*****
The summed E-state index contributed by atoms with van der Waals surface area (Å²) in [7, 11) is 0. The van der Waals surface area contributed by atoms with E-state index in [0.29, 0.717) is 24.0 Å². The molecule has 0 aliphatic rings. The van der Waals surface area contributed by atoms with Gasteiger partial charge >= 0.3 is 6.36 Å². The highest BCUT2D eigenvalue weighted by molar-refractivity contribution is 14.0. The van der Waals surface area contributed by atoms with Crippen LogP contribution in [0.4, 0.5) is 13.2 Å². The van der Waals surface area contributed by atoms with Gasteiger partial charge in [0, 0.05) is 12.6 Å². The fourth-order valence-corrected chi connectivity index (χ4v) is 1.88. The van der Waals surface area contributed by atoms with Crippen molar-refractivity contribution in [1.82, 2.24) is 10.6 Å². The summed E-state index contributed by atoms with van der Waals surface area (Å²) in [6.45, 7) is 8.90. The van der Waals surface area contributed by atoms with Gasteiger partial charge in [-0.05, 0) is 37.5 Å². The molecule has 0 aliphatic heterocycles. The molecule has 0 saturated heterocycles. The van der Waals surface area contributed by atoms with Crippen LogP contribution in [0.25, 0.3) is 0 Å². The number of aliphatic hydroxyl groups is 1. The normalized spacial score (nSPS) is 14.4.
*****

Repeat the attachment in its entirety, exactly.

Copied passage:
The summed E-state index contributed by atoms with van der Waals surface area (Å²) in [7, 11) is 0. The van der Waals surface area contributed by atoms with E-state index in [0.29, 0.717) is 24.0 Å². The molecule has 0 aliphatic rings. The van der Waals surface area contributed by atoms with Gasteiger partial charge >= 0.3 is 6.36 Å². The highest BCUT2D eigenvalue weighted by molar-refractivity contribution is 14.0. The van der Waals surface area contributed by atoms with Crippen LogP contribution in [0.4, 0.5) is 13.2 Å². The van der Waals surface area contributed by atoms with Gasteiger partial charge in [0, 0.05) is 12.6 Å². The fourth-order valence-corrected chi connectivity index (χ4v) is 1.88. The van der Waals surface area contributed by atoms with Crippen molar-refractivity contribution in [1.82, 2.24) is 10.6 Å². The summed E-state index contributed by atoms with van der Waals surface area (Å²) in [6.45, 7) is 8.90. The van der Waals surface area contributed by atoms with Gasteiger partial charge in [-0.05, 0) is 37.5 Å². The molecule has 0 aliphatic heterocycles. The molecule has 0 saturated heterocycles. The van der Waals surface area contributed by atoms with Crippen LogP contribution in [0.25, 0.3) is 0 Å². The number of aliphatic hydroxyl groups is 1. The normalized spacial score (nSPS) is 14.4.